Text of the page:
Whilst many factors will have contributed to the Brexit vote, there is some sense in the phrase follow the money. Although there is generally a stark age divide amongst voters concerning the European Union, the same can potentially be said for divides along the lines of the spread and centralisation of wealth. The EU referendum has brought deep divisions in Britain to the surface, it appears economic inequality and its accompanying despondent effects on democracy were some of those. Perhaps if the trajectory beginning in the late 1970s of a society based around capital had been reversed with wealth redistribution and investment led growth instead of austerity, the current course of history may have been different.

Thursday, 29 December 2016


Today investors fret over elections, referendums, a slowdown in China, euro zone debt… the list is endless. Meanwhile journalists are always full of doom and gloom – it sells more papers.

During the week Sir Mervyn King [Fellow of the British Academy] former Governor of the Bank of England spelled out why we should be more confident in Brexit. We could do with a few more stalwarts to promote the same message after the remainers message of doom & gloom never materialised.

2016 has been the year of the improbable. According to Ladbrokes, a £1 bet on Leicester winning the Premier League, the UK voting to leave the EU and Donald Trump becoming US president could have returned over £4.5m.

This year feels like a crescendo of events that started with the 2008 financial crisis. Since it bottomed in 2009 the market has climbed what is often termed a ‘wall of worry’. Commentators have continually expected markets to fall, but instead they have climbed higher and higher. However, fear of falling markets has caused many investors to miss out on this bull market. Of course the smart money has been there.

With most investors in pessimistic mode, there is plenty of cash on the sidelines waiting for an opportunity to enter the market. This means that should markets fall by, say, five or ten percent, the dip could be heavily bought. We saw this with the Brexit referendum, where the market’s fall was quickly reversed.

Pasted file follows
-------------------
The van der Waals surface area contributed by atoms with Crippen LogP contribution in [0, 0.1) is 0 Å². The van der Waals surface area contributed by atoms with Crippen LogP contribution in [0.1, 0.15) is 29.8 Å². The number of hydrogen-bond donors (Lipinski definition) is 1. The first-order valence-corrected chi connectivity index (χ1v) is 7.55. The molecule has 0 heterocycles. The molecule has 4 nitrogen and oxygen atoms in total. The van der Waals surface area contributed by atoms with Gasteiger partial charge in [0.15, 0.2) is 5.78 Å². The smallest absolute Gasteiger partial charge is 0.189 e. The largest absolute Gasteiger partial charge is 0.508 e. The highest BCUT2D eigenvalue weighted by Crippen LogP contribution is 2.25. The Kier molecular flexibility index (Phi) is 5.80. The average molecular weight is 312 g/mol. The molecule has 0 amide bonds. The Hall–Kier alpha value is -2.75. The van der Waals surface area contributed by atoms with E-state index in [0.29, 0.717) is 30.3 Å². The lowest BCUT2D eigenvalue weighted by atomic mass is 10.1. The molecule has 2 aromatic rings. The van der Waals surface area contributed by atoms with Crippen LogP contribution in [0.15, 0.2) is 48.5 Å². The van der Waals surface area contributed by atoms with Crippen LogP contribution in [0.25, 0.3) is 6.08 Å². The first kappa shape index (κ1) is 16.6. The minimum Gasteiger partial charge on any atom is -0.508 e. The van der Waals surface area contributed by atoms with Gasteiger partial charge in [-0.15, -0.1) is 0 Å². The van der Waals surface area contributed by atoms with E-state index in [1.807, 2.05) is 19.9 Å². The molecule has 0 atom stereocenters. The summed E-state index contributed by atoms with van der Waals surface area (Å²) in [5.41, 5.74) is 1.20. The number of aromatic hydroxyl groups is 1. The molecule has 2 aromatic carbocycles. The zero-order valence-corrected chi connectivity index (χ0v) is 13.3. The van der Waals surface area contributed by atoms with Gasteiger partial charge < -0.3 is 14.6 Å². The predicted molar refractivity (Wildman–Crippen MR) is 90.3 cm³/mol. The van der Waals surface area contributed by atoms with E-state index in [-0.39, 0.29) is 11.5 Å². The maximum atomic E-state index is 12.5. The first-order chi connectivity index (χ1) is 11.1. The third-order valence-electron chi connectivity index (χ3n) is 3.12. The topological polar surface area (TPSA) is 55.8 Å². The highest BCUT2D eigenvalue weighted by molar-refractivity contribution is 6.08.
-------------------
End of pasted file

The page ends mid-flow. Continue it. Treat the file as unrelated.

Low interest rates add to the favourable backdrop for equities. In this environment it’s easy to see the attraction of equity income funds, many of which yield from 3 to 5% at present – albeit that unlike the security of cash, your capital will fluctuate, so you could get back less than you invest.

2017 should be a better year especially if the government coughs up a few bob for social services.

Monday, 12 December 2016

Health and Social Care

There is a lot of talk about NHS funding and services and there is a lot of talk about social care funding or lack of funding and services but rarely do I see the two linked and yet I consider Health and Social Care to have a symbiance with one another.

At the moment, health and social care – the help given mainly to old or disabled patients to help them continue to live at home rather than in hospital or nursing homes – are different systems in England. NHS medical treatment and domiciliary support, which is provided mainly by local councils, are usually not joined-up.

Adult social care has enjoyed an average annual real-terms growth of 5.1 per cent since 1994 but much of this has been absorbed by demographic pressures. Over the past five years spending on services for people with learning disabilities has risen by 20 per cent and for those with physical disabilities by nearly 14 per cent. But spending for older people has increased by less than 3 per cent and has not kept pace with demographic change, according to the Kings Fund.

Mounting demands on care budgets has led the government to identify additional resources in the Spending Review and to commission an independent review to recommend a more sustainable way of funding care for the future. But a tough spending settlement for local government suggests that a funding gap of at least £1.2 billion could open up by 2017 unless all councils can achieve unprecedented efficiency savings. What's more the last autumn statement made it very clear that there was no extra spending for social care in England.

The consequences are that even fewer people will receive the care and support they need. This will have knock-on effects for people needing NHS care as there will be more emergency admissions to hospital, delayed discharges and longer waits for treatment. Currently there is a battle between the hospitals [A&E] and social care. Someone is taking into hospital and treated medically, they are improved and the hospital wants their bed back, but unless the person can leave under their own steam or are moved by social services, bed-blocking can ensue and this is causing friction.

Social care is not simply an adjunct to the smooth running of the NHS. It is possible that under-investment in vital health services, such as continence and community nursing, may generate additional demand for social care support. A better understanding of the reciprocal relationship between spending in health and social care is essential to ensure that they operate as a whole system of care. NHS Health and Social Care have a symbiance with one another and until this is accepted little progress can be made.